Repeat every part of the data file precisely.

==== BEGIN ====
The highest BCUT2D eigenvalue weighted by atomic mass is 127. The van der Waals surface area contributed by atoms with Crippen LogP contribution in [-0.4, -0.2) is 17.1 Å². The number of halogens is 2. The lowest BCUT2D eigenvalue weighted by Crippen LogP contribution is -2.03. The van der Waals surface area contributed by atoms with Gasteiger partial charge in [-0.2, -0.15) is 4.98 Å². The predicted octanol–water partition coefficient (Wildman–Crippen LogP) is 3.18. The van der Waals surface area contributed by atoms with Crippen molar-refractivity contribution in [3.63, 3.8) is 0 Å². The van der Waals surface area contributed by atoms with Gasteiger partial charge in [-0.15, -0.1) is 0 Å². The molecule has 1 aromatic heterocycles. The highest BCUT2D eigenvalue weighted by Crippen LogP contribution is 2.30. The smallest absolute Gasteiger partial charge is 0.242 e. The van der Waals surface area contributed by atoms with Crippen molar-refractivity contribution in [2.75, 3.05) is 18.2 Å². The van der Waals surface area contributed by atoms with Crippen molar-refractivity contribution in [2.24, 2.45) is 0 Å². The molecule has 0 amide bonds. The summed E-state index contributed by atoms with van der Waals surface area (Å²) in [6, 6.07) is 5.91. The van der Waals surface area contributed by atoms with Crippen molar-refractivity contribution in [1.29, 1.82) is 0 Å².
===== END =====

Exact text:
The highest BCUT2D eigenvalue weighted by atomic mass is 127. The van der Waals surface area contributed by atoms with Crippen LogP contribution in [-0.4, -0.2) is 17.1 Å². The number of halogens is 2. The lowest BCUT2D eigenvalue weighted by Crippen LogP contribution is -2.03. The van der Waals surface area contributed by atoms with Gasteiger partial charge in [-0.2, -0.15) is 4.98 Å². The predicted octanol–water partition coefficient (Wildman–Crippen LogP) is 3.18. The van der Waals surface area contributed by atoms with Crippen molar-refractivity contribution in [3.63, 3.8) is 0 Å². The van der Waals surface area contributed by atoms with Gasteiger partial charge in [-0.15, -0.1) is 0 Å². The molecule has 1 aromatic heterocycles. The highest BCUT2D eigenvalue weighted by Crippen LogP contribution is 2.30. The smallest absolute Gasteiger partial charge is 0.242 e. The van der Waals surface area contributed by atoms with Crippen molar-refractivity contribution in [2.75, 3.05) is 18.2 Å². The van der Waals surface area contributed by atoms with Crippen molar-refractivity contribution in [2.24, 2.45) is 0 Å². The molecule has 0 amide bonds. The summed E-state index contributed by atoms with van der Waals surface area (Å²) in [6, 6.07) is 5.91. The van der Waals surface area contributed by atoms with Crippen molar-refractivity contribution in [1.29, 1.82) is 0 Å².